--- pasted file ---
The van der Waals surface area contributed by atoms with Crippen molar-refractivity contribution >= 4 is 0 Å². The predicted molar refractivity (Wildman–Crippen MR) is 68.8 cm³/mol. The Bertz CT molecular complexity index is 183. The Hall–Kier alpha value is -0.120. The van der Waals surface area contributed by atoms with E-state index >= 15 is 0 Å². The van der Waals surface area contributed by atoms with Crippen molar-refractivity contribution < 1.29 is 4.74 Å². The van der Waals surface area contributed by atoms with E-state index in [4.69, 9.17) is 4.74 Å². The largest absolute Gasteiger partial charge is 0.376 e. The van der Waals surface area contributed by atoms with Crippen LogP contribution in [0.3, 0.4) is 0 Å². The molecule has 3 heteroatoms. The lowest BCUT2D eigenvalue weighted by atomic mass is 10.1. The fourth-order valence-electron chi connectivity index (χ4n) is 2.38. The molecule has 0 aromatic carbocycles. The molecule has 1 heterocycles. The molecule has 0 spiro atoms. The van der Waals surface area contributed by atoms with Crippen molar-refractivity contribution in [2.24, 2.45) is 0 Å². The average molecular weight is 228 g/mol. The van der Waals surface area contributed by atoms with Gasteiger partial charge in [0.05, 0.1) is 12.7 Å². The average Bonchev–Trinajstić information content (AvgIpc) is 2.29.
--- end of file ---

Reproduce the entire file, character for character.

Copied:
The van der Waals surface area contributed by atoms with Crippen molar-refractivity contribution >= 4 is 0 Å². The predicted molar refractivity (Wildman–Crippen MR) is 68.8 cm³/mol. The Bertz CT molecular complexity index is 183. The Hall–Kier alpha value is -0.120. The van der Waals surface area contributed by atoms with E-state index >= 15 is 0 Å². The van der Waals surface area contributed by atoms with Crippen molar-refractivity contribution < 1.29 is 4.74 Å². The van der Waals surface area contributed by atoms with E-state index in [4.69, 9.17) is 4.74 Å². The largest absolute Gasteiger partial charge is 0.376 e. The van der Waals surface area contributed by atoms with Crippen LogP contribution in [0.3, 0.4) is 0 Å². The molecule has 3 heteroatoms. The lowest BCUT2D eigenvalue weighted by atomic mass is 10.1. The fourth-order valence-electron chi connectivity index (χ4n) is 2.38. The molecule has 0 aromatic carbocycles. The molecule has 1 heterocycles. The molecule has 0 spiro atoms. The van der Waals surface area contributed by atoms with Crippen molar-refractivity contribution in [2.24, 2.45) is 0 Å². The average molecular weight is 228 g/mol. The van der Waals surface area contributed by atoms with Gasteiger partial charge in [0.05, 0.1) is 12.7 Å². The average Bonchev–Trinajstić information content (AvgIpc) is 2.29.